The festival was originally held at the original Montreux Casino, which burned down in December 1971 during Frank Zappa's performance (as referenced in "Smoke on the Water" by Deep Purple). The festival was held then in other auditoriums in Montreux, until it could return to the rebuilt new Casino in 1975. The festival continued to grow, and in 1993, it moved to the larger Montreux Convention Centre. From 1995 through 2008, it occupied both the convention centre and the casino. Beginning with the 41st MJF in 2007, nightly performances of headliners were again moved mainly to the Montreux Musique & Convention Centre (though the Casino still hosts the odd one-off shows), owing mainly to logistics: the Casino is approximately 1 kilometre (1,100 yd) from the Convention Centre, making it difficult for crew, artists and technical personnel (as well as fans) to travel easily through crowded streets from one venue to the other. (This is exacerbated by the presence of a large number of streetside vendors and artisans – as well as strolling crowds of tourists – on the lakefront walk that connects the venues.) As of 2007, the Convention Centre hosts two main stages, Auditorium Stravinski (capacity 3,500) and Miles Davis Hall (capacity 1,800), as well as the smaller Montreux Jazz Cafe, and several smaller open-air stages around the Centre. Additional themed shows (Bahia, Blues, etc.) are held on boats cruising the lake and train cars traveling the region, and various workshops and competitions are held at the nearby Montreux Palais and Le Petit Palais.

Venue history

Venue history
Date Venue
16–18 June 1967 Montreux Casino
12–16 June 1968
18–22 June 1969
17–21 June 1970
12–20 June 1971
16–29 June 1972 Pavillon Montreux
29 June – 15 July 1973 Montreux Convention Centre
28 June – 7 July 1974
3–20 July 1975 Montreux Casino
25 June – 6 July 1976
1–24 July 1977
7–23 July 1978
6–22 July 1979
4–20 July 1980
3–20 July 1981
9–25 July 1982
8–24 July 1983
6–22 July 1984
5–20 July 1985
3–19 July 1986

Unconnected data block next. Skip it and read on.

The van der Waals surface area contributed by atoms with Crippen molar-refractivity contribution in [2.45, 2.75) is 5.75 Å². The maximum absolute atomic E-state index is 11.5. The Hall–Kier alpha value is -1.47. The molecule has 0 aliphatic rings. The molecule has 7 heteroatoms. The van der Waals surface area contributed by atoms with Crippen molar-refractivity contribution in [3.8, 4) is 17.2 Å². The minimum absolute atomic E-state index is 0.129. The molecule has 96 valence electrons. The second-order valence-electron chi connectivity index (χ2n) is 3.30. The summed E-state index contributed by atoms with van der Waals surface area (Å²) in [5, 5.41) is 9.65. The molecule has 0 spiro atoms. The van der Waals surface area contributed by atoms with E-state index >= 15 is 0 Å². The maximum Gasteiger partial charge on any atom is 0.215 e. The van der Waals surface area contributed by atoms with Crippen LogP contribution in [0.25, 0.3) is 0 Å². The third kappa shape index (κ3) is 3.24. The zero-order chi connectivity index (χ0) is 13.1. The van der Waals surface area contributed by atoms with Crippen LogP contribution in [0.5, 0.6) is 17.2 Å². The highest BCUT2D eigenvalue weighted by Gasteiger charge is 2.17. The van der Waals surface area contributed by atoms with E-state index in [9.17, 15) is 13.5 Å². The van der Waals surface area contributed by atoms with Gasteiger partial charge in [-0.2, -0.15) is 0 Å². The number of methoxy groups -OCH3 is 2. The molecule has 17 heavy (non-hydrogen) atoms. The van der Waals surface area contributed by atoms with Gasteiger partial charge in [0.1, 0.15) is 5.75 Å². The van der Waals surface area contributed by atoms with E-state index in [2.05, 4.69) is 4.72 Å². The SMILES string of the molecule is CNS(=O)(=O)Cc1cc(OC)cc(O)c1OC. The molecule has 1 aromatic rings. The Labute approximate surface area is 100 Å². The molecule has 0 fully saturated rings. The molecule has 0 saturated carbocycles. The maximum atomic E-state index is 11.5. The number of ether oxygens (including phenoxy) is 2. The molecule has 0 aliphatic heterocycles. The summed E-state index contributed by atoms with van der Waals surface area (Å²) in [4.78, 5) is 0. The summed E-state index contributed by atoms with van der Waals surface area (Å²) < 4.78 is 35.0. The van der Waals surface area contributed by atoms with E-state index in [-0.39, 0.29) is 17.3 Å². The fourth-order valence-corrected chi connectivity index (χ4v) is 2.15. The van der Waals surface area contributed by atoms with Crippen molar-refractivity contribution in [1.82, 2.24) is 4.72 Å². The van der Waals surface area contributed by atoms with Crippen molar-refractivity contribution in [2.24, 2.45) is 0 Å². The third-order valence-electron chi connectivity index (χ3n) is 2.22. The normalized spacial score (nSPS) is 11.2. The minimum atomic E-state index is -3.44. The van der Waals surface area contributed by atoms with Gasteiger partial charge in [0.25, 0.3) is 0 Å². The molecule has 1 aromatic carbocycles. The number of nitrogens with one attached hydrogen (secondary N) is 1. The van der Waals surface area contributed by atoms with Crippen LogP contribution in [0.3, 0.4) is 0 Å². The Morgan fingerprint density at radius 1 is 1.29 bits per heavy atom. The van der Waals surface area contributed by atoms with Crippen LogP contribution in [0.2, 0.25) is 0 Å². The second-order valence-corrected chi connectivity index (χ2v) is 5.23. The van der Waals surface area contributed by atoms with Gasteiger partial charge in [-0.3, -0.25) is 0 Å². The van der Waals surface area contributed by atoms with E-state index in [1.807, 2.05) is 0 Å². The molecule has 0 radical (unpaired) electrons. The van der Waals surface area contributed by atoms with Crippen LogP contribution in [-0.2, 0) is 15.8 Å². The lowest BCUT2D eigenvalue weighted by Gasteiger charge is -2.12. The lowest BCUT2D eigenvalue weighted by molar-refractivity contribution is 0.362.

3–17 July 1987
1–17 July 1988
7–22 July 1989
6–21 July 1990
9–29 July 1991
10–22 July 1992
2–17 July 1993 Montreux Convention Centre
(Auditorium Stravinski/The New Q's)
1–16 July 1994 Montreux Convention Centre
(Auditorium Stravinski/Miles Davis Hall)
7–22 July 1995 Montreux Convention Centre
(Auditorium Stravinski/Miles Davis Hall)
Montreux Casino
Montreux Jazz Café
5–20 July 1996
4–19 July 1997
3–18 July 1998
2–17 July 1999
7–22 July 2000
6–21 July 2001 Montreux Convention Centre
(Auditorium Stravinski/Miles Davis Hall)
Montreux Casino
Montreux Jazz Café
Scène Bleu
5–20 July 2002 Montreux Convention Centre
(Auditorium Stravinski/Miles Davis Hall)
Montreux Casino
Montreux Jazz Café
Montreux Jazz Young Planet
Montreux Jazz Club
4–19 July 2003 Montreux Convention Centre
(Auditorium Stravinski/Miles Davis Hall)
Casino Barrière de Montreux
Montreux Jazz Café
Montreux Jazz Young Planet
Montreux Jazz Club
2–17 July 2004
1–16 July 2005
30 June – 15 July 2006
6–21 July 2007 Montreux Musique & Convention Centre
(Auditorium Stravinski/Miles Davis Hall)
Montreux Jazz Café
Montreux Jazz Young Planet
Montreux Jazz Club
4–19 July 2008 Montreux Musique & Convention Centre
(Auditorium Stravinski/Miles Davis Hall)
Montreux Jazz Café
Montreux Jazz Young Planet
Montreux Jazz Club
MDH Club
Studio 41
Music in the Park
3–18 July 2009
2–17 July 2010
1–16 July 2011
29 June – 14 July 2012
5–20 July 2013 Montreux Musique & Convention Centre
(Auditorium Stravinski/Miles Davis Hall)
Montreux Jazz Café
Montreux Jazz Young Planet
Montreux Jazz Club
MDH Club
Studio 41
Music in the Park
Montreux Jazz Lab
4–19 July 2014
3-18 July 2015